August 24, 2017
Applicable law for Monday's sentencing role-play
A few folks have wisely inquired about the applicable sentencing law that the lawyers and judges ought to be considering as they approach the sentencing of Rachel Foster and Dan Schayes. If these hypothetical cases were moving forward in the hypothetical world of Oliwood, which is a Model Penal Code jurisdiction, then MPC § 1.02(2) could be used as the guiding sentencing law. (MPC § 1.02(2) appears at p. 1129 of our text.)
But given that Ms. Foster and Mr. Schayes have both committed crimes that could be federally prosecuted, and especially because Attorney General Jeff Sessions has talked about having the federal government prosecute more gun and drug cases, I like imagining these cases being subject to federal sentencing laws this year. US Code, Title 18, Section 3553(a) sets forth a detailed list of "Factors To Be Considered in Imposing a Sentence," and the first two major subsections can and should serve as a guide for sentencing advocacy and decision-making by the lawyers and judges in our role-play. (In other words, lawyers and judges should focus on the substantive provisions of 3553(a)(1) and 3553(a)(2), but should not worry about all the subsequent sections of 3553(a).)
Last but not least, Ohio law has its own unique statute expressly setting forth the purposes of felony sentencing in the Buckeye State. Students can earn Berman brownie points by (1) citing in the comments the Ohio Revised Code section setting forth these purposes, and (2) discussing whether they think Ohio is more concerned with utilitarian or retributivist goals at sentencing.
R.C. 2929.11 Purposes of felony sentencing
The Revised Code § 2929.11 is more concerned with utilitarian goals. It states plainly that the purpose of felony sentencing is “to protect the public from future crime by the offender and others and to punish the offender using the minimum sanctions that the court determines accomplish those purposes” Id.
When I first read the Revised Code I sensed hints of retributivism when it is compared to the more obvious utilitarian guidelines found in MPC § 1.02(2):
(a) to prevent the commission of offenses;
(b) to promote the correction and rehabilitation of offenders;
(c) to safeguard offenders against excessive, disproportionate, or arbitrary punishment; […] MPC §1.02(2).
However, when reading R.C. § 2929.11 a few more times it seems that Ohio is more concerned with utilitarian goals. The main goal of sentencing as stated is to “protect the public from future crime” Id., not to “…be imposed only because the individual on whom it is inflicted has committed a crime” Immanuel Kant, The Philosophy of Law (Part I of the Metaphysic of Morals) 195 (W. Hastie trans., 1887).
Furthermore, under R.C. § 2929.11, the punishment should be the minimum necessary in order to accomplish the prevention of future crime by the offender and others. While that portion of § 2929.11 sounds a lot like retributivism’s limiting principle, it is actually only in service to the primary purpose of preventing future crime, which by nature is utilitarian.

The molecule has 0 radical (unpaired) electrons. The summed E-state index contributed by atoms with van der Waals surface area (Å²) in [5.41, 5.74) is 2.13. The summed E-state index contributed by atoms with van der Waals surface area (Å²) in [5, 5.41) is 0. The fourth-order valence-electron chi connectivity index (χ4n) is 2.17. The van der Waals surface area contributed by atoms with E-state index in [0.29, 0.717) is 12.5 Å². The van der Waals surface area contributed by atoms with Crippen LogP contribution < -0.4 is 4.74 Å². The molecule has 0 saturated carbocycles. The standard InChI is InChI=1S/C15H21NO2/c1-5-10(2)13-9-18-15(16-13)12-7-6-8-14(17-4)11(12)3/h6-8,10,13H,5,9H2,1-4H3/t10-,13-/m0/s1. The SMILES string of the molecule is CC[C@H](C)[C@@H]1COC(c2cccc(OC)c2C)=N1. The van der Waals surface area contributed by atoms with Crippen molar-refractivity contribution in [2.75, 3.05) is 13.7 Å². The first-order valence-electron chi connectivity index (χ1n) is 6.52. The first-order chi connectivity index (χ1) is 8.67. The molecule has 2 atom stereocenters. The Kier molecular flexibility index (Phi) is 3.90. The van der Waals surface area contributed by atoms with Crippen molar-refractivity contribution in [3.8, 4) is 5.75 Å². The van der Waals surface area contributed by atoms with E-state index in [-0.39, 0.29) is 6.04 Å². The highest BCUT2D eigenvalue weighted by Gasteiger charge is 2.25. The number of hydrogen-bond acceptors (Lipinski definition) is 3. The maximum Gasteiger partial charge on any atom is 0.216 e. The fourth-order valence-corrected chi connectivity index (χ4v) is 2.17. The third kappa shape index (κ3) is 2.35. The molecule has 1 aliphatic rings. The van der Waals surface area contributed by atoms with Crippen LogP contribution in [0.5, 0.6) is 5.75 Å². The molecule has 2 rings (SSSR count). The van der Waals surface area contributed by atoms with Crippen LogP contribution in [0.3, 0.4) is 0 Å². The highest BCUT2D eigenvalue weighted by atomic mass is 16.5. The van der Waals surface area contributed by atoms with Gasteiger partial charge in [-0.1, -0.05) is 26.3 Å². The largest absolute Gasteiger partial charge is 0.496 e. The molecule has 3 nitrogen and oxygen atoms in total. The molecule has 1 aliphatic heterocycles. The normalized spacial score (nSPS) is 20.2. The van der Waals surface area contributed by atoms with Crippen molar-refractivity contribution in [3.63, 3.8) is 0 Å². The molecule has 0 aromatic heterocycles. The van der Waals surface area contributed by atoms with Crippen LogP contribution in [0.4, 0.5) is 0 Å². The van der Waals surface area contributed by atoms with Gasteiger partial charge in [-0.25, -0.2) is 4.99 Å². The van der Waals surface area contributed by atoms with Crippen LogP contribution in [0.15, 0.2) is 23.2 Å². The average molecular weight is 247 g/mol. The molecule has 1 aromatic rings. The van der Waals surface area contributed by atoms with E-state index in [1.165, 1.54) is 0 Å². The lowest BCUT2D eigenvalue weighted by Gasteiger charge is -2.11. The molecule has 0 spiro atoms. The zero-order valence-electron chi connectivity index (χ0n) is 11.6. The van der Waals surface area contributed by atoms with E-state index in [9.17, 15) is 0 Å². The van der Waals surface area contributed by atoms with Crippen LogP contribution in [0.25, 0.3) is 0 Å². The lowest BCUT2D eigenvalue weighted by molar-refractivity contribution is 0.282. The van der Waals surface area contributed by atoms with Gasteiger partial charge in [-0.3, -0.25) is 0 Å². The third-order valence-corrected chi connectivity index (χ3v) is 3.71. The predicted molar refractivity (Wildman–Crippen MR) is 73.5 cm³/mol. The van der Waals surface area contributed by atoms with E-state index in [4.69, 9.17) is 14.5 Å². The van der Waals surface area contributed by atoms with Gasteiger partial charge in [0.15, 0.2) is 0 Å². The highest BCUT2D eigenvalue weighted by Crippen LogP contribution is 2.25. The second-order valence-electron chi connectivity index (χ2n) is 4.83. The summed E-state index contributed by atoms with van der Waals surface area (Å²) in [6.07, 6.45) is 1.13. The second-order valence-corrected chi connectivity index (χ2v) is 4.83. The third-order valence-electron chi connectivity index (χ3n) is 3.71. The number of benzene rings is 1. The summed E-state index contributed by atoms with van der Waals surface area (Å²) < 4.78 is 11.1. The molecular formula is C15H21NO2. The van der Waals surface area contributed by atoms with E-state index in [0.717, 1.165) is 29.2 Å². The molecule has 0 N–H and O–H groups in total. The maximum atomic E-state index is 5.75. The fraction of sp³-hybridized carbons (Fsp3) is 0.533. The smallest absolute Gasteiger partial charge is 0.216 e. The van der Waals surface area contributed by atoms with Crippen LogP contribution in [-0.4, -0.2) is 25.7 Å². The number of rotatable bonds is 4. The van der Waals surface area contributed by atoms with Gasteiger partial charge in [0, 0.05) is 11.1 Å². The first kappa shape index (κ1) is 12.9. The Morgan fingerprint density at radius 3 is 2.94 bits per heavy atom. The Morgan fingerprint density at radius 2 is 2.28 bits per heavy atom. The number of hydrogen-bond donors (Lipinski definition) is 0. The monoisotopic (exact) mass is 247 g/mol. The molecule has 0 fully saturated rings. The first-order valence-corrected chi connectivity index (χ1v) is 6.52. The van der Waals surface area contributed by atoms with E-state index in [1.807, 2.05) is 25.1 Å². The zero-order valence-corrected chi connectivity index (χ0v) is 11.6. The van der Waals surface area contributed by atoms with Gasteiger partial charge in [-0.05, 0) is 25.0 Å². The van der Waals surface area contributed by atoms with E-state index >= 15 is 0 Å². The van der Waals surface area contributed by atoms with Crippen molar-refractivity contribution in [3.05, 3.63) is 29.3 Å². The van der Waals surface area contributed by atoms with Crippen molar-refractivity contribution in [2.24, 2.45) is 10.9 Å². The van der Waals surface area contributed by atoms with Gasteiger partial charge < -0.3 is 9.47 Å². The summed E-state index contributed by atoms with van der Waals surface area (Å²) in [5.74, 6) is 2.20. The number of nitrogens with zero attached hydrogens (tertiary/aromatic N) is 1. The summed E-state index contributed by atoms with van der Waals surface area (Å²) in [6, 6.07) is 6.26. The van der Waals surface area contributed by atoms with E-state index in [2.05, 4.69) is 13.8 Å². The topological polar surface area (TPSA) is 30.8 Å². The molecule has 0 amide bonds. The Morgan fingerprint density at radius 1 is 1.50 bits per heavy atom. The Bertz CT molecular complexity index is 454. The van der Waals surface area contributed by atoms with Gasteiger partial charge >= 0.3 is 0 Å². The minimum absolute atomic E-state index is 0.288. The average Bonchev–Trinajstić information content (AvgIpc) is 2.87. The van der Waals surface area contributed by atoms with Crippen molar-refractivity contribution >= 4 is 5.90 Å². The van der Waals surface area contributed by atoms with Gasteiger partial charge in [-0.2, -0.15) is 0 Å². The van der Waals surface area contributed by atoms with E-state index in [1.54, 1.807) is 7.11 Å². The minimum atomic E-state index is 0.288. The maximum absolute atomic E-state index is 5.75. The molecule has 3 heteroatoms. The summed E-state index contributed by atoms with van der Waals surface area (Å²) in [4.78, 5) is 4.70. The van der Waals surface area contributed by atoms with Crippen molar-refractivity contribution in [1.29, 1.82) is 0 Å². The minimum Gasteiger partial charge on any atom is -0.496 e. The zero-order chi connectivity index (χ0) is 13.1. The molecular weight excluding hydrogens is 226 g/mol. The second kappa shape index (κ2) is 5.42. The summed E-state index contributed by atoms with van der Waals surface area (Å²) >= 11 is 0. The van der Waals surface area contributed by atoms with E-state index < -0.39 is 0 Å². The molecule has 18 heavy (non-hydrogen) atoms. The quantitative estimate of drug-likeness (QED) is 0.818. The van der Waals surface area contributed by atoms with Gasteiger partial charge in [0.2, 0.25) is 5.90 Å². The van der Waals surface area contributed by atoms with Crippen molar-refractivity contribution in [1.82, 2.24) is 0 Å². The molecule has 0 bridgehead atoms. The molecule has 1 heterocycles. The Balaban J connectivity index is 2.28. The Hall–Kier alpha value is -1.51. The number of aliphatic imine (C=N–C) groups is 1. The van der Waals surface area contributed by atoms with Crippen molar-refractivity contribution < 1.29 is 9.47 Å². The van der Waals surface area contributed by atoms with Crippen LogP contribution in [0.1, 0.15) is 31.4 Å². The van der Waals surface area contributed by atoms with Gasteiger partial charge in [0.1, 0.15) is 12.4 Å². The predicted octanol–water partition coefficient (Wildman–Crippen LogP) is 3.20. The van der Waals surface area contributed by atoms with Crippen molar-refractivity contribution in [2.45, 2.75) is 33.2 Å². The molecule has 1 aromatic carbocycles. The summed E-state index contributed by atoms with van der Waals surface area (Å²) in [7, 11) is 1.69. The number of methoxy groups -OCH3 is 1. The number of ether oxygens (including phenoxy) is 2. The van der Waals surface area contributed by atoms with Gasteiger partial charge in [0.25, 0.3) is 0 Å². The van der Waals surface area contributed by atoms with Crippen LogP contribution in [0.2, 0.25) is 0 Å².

It is clear then that the State of Ohio is more concerned with adopting utilitarian sentencing principles.
Posted by: Travis Hudson | Aug 24, 2017 9:19:08 PM
Ohio Rev. Code Ann. § 2929.11 (West 2017)
In reading R.C. § 2929.11 I agree with the first comment that the overriding goals of the statute are utilitarian. That being said, I think the limiting retributive principles described in R.C. § 2929.11(B) stand alone as goals in and of themselves, rather than being purposed to serve the utilitarian goals.
In breaking down Section (B) of the statute we see three key points
1. achieve the (utilitarian) principles of Section (A)
2. commensurate to seriousness of conduct...
3. consistent with similar situations
I concede that the first principle is to service the utilitarian goals. It is the second and third principles of section (B) that to me appear as retributive, and I do not think they serve the purpose of limiting utilitarianism. This is because they do not need to, the utilitarian goals in this statute limit themselves.
Bentham speaks to the limiting nature of utilitarianism in "The Theory of Legislation" where he cites "Punishments too expensive" as a core limiting tenet. Like Bentham, The Ohio legislature limited the utilitarian goals in R.C. § 2929.11 by premising them on the condition that they are achieved "...without imposing an unnecessary burden on state or local government resources." Therefore, at least in theory, utilitarianism in this case should limit itself through the aforementioned mechanism and does not require the services of retributivism to do so.
In conclusion, if the retributive principles of section (B) are not there to serve the purposes of limiting utilitarianism - because the statute has already included self limiting goals of utilitarianism - the key reason to include the retributivist principles is because they are goals in and of themselves. It then follows that Ohio is interested in separate utilitarian and retributive goals.
Posted by: Patrick Cleary | Aug 27, 2017 11:29:25 AM
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